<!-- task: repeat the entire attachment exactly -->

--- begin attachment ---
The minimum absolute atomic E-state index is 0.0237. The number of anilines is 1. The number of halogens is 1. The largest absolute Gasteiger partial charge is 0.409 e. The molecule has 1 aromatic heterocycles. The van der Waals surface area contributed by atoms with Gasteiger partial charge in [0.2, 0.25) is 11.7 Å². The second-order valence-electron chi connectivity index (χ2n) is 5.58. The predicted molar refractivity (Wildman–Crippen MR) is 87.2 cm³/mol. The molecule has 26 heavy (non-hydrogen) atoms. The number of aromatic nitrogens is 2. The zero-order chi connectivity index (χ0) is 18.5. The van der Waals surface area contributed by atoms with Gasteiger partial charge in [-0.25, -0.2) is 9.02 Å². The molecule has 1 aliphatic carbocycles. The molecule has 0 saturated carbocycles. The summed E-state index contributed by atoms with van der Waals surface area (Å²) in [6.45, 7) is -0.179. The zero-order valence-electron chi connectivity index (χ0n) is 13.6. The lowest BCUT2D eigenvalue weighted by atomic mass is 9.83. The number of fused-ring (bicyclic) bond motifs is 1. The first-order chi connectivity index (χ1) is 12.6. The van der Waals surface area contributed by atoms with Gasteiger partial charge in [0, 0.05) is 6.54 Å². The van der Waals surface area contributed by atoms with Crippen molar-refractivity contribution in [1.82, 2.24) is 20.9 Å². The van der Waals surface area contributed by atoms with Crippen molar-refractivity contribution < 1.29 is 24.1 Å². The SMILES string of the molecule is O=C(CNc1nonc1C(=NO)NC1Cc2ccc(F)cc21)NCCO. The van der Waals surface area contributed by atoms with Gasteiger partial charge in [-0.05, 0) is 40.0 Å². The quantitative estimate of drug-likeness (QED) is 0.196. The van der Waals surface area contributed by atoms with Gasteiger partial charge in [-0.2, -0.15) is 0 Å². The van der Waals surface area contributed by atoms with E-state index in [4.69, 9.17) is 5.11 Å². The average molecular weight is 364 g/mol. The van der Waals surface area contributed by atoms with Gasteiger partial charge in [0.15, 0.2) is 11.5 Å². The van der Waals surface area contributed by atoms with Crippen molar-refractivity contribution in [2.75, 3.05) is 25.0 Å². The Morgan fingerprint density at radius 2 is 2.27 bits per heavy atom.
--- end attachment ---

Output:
The minimum absolute atomic E-state index is 0.0237. The number of anilines is 1. The number of halogens is 1. The largest absolute Gasteiger partial charge is 0.409 e. The molecule has 1 aromatic heterocycles. The van der Waals surface area contributed by atoms with Gasteiger partial charge in [0.2, 0.25) is 11.7 Å². The second-order valence-electron chi connectivity index (χ2n) is 5.58. The predicted molar refractivity (Wildman–Crippen MR) is 87.2 cm³/mol. The molecule has 26 heavy (non-hydrogen) atoms. The number of aromatic nitrogens is 2. The zero-order chi connectivity index (χ0) is 18.5. The van der Waals surface area contributed by atoms with Gasteiger partial charge in [-0.25, -0.2) is 9.02 Å². The molecule has 1 aliphatic carbocycles. The molecule has 0 saturated carbocycles. The summed E-state index contributed by atoms with van der Waals surface area (Å²) in [6.45, 7) is -0.179. The zero-order valence-electron chi connectivity index (χ0n) is 13.6. The lowest BCUT2D eigenvalue weighted by atomic mass is 9.83. The number of fused-ring (bicyclic) bond motifs is 1. The first-order chi connectivity index (χ1) is 12.6. The van der Waals surface area contributed by atoms with Gasteiger partial charge in [0, 0.05) is 6.54 Å². The van der Waals surface area contributed by atoms with Crippen molar-refractivity contribution in [1.82, 2.24) is 20.9 Å². The van der Waals surface area contributed by atoms with Crippen molar-refractivity contribution < 1.29 is 24.1 Å². The SMILES string of the molecule is O=C(CNc1nonc1C(=NO)NC1Cc2ccc(F)cc21)NCCO. The van der Waals surface area contributed by atoms with Gasteiger partial charge in [-0.05, 0) is 40.0 Å². The quantitative estimate of drug-likeness (QED) is 0.196. The van der Waals surface area contributed by atoms with Gasteiger partial charge in [-0.2, -0.15) is 0 Å². The van der Waals surface area contributed by atoms with E-state index in [4.69, 9.17) is 5.11 Å². The average molecular weight is 364 g/mol. The van der Waals surface area contributed by atoms with Gasteiger partial charge in [0.15, 0.2) is 11.5 Å². The van der Waals surface area contributed by atoms with Crippen molar-refractivity contribution in [2.75, 3.05) is 25.0 Å². The Morgan fingerprint density at radius 2 is 2.27 bits per heavy atom.